View Mobile Site
 

Ask the Expert

Signal Photos

 

Hospital closing transitional care unit

• Spokeswoman says last day for TCU is June 5.

Posted: May 7, 2008 2:32 a.m.
Updated: July 8, 2008 5:02 a.m.
 
The transitional care unit at Henry Mayo Newhall Memorial Hospital is scheduled to close by June 5, a hospital spokeswoman said Tuesday.

The 27-bed unit that houses mostly seniors recovering from their hospital stay will be converted to a 27-bed general medical surgical unit by the end of summer.

Hospital officials said the demand for regular hospital beds is higher than the demand for TCU beds.

"Our goal is to make sure we're definitely caring for the sickest patients in the Santa Clarita Valley during their time of crisis," hospital spokeswoman Andie Bogdan said.

Hospital staff will make the modifications and inspections for the new MedSurg 5 unit in June and July and it is scheduled to open by the end of August.

"Securing a license for 27 more hospital beds allows Henry Mayo to serve more people, including seniors," hospital CEO Roger Seaver said in a statement.

The unit averages about 13 patients at a time and those patients typically stay 10 to 11 days.

Despite the TCU closure, Bogdan said the hospital will continue to provide hospice care services on site through an independent contractor. Newhall Memorial plans to retain the TCU employees for work elsewhere in the hospital.

"We're looking forward to working in the new MS5 unit, particularly because we know how desperately these hospital beds are needed," said Susan Romero, R.N., who serves as director of the TCU. "Our ER has too many patients waiting for a hospital bed and that's not fair to them, nor is it the best care we are capable of giving. They need to be on a hospital nursing unit, not in ‘holding.'"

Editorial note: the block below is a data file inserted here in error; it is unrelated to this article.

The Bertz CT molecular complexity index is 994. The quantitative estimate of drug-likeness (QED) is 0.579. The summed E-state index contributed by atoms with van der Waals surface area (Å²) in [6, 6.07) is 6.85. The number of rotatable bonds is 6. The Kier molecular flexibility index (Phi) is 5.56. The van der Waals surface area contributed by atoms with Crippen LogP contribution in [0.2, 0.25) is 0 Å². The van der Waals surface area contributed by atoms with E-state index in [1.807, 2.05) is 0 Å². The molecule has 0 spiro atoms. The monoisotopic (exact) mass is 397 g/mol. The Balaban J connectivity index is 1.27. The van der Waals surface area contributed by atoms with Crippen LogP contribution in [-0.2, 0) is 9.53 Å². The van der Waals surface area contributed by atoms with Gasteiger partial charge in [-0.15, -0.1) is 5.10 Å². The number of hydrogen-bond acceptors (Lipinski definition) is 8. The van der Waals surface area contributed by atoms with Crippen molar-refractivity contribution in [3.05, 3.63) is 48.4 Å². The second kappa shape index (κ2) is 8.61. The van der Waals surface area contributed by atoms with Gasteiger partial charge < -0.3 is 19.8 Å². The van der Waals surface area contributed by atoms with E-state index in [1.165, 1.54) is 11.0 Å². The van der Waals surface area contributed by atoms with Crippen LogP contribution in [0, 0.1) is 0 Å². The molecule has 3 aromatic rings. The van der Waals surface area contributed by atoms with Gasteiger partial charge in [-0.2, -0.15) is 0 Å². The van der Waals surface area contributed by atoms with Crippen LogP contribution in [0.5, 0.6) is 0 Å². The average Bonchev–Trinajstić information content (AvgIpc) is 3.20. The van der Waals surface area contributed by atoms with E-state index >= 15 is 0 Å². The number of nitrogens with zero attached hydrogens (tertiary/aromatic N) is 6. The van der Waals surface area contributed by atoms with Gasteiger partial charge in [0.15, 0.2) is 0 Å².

The shortage in hospital beds inevitably trickles down to the emergency room, Bogdan said.

"(In March), we had 43 inpatients who never got to a hospital nursing unit at all because there was no hospital bed available, yet there were empty beds in the TCU," Bogdan said. "Their entire hospital stay, overnight, was in the ER on a gurney ... The ones in the ER are the ones that are suffering the most."

Although many of those patients were waiting for telemetry beds, which have equipment that continuously monitors vital signs, adding the regular acute care beds to the hospital will help patients "down the continuum of care."

Bogdan said the hospital's case management and social services staff will coordinate with other skilled nursing facilities. The Santa Clarita Valley Convalescent Hospital in Newhall is the only skilled nursing facility in the Santa Clarita Valley. Other facilities are in the San Fernando Valley.

In recent years, talk of closing the TCU has drawn the ire of local seniors and senior advocates, who have claimed its closure will have a devastating effect.

The sidewalks in front of the hospital were the sight of several protests by seniors toting brightly colored signs emblazoned with slogans such as, "don't fail the frail," "don't ration your compassion," and "not."

Dr. Gene Dorio, a geriatrics specialist who treats patients at Newhall Memorial, and opponent of the TCU closure, said the closure will be "detrimental" to local seniors suffering from serious health problems.

"It will disrupt the senior health care infrastructure of this community," he said. "They will once again have to go down to the San Fernando Valley. (Patients) will leave this valley, leave their families, leave their caregivers and go to another valley to get their care."

Comments

Commenting not available.
Commenting is not available.

 
 

Powered By
Morris Technology
Please wait ...